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Tax income losses from foreclosed homes affect Californians in unexpected ways

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By : John Smith    99 or more times read
Beyond the shame of tens of thousands of foreclosed, abandoned, shuttered homes in East Bay, and elsewhere in the State of California, lies a second blight – year upon year of property tax income that is supposed to be funding the cities, schools and other infrastructure on which Californians depend is vanishing in the shifting sands of economic drought.

For individuals, the end of the beginning of the foreclosure road is when the sheriff put them on the street – the work of government officials begins then, as they make difficult budget cuts, lay off staff and otherwise bite the bullet until the foreclosed properties are back in private hands again. Some of them may find themselves personally affected by the cuts they have to recommend.

In the East Bay area alone, banks and other lenders own over 10,000 foreclosed homes, with just a pittance up for sale in these price-depressing times – and a further 20,000 in the pipeline heading the same way.

“There is no question government services at all levels are going to suffer because of this,” said Contra Costa County Assessor Gus Kramer. “It’s just one of the trappings of the economy we’re in.”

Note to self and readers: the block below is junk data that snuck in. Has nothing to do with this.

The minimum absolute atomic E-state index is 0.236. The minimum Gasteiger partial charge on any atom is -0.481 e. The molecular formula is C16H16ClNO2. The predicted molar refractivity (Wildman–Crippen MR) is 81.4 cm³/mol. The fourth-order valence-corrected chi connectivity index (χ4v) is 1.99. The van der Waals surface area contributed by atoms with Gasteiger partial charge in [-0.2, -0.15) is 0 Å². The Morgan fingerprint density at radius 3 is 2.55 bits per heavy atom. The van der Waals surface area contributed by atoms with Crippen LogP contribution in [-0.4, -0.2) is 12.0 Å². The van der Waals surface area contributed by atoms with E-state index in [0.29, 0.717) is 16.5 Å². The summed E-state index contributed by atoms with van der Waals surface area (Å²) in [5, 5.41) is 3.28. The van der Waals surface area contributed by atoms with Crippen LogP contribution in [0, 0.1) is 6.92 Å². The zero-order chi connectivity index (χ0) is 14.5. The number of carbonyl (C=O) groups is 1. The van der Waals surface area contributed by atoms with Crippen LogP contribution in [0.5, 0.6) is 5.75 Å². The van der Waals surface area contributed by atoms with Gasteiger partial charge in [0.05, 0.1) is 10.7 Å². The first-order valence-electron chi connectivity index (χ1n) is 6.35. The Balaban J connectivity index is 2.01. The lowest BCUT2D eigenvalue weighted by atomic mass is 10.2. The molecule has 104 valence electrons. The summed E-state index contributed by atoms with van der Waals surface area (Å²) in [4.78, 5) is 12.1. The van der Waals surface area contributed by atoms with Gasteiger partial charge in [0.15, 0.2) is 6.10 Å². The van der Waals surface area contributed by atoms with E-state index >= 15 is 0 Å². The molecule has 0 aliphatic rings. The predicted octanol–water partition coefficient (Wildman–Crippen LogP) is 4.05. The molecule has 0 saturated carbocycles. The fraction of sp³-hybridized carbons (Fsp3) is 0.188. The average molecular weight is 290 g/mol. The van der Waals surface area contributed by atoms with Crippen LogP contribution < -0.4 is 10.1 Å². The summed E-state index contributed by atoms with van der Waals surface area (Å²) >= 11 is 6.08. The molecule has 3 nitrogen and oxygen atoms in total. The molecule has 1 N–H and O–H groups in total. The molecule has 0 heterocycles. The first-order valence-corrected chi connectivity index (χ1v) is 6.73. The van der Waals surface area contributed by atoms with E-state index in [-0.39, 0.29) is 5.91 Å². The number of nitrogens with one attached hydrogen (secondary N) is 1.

You can almost feel the pain. Concord City has put off a quarter of its workforce. Antioch has shelved a quarter of its annual budget. Hayward has levied further taxes to avert redundancies. The effect will be more dispersed in schools – they depend on a combination of state income sources, and this will take a while to filter through.

A representative of the California Department of Finance admits that they failed to account for the foreclosure trend when they prepared their current budget, because nobody thought about it at the time. Current thinking is that State property taxes will fall 4.1% in the current period, and another 3.1% in the following year, both up on previous estimates. The biggest driver is the fall in property prices. This April the median buyer in Bay Area paid just $370,000 compared to the 2007 peak when $665,000 was the number that applied. Elsewhere, in areas like East Contra Costa County the drop is worse and approaching 65% in some places.

Many analysts are predicting a fresh tsunami as interest rates start rising. The situation a year ago could be repeated, affecting both economy and housing market, and stretching recovery further out. Most cities will be affected to some extent meaning that the losses will be spread throughout California.

It’s a tragedy that education is affected, when it’s supposed to be the vehicle that retrains people, and gets them back to work.
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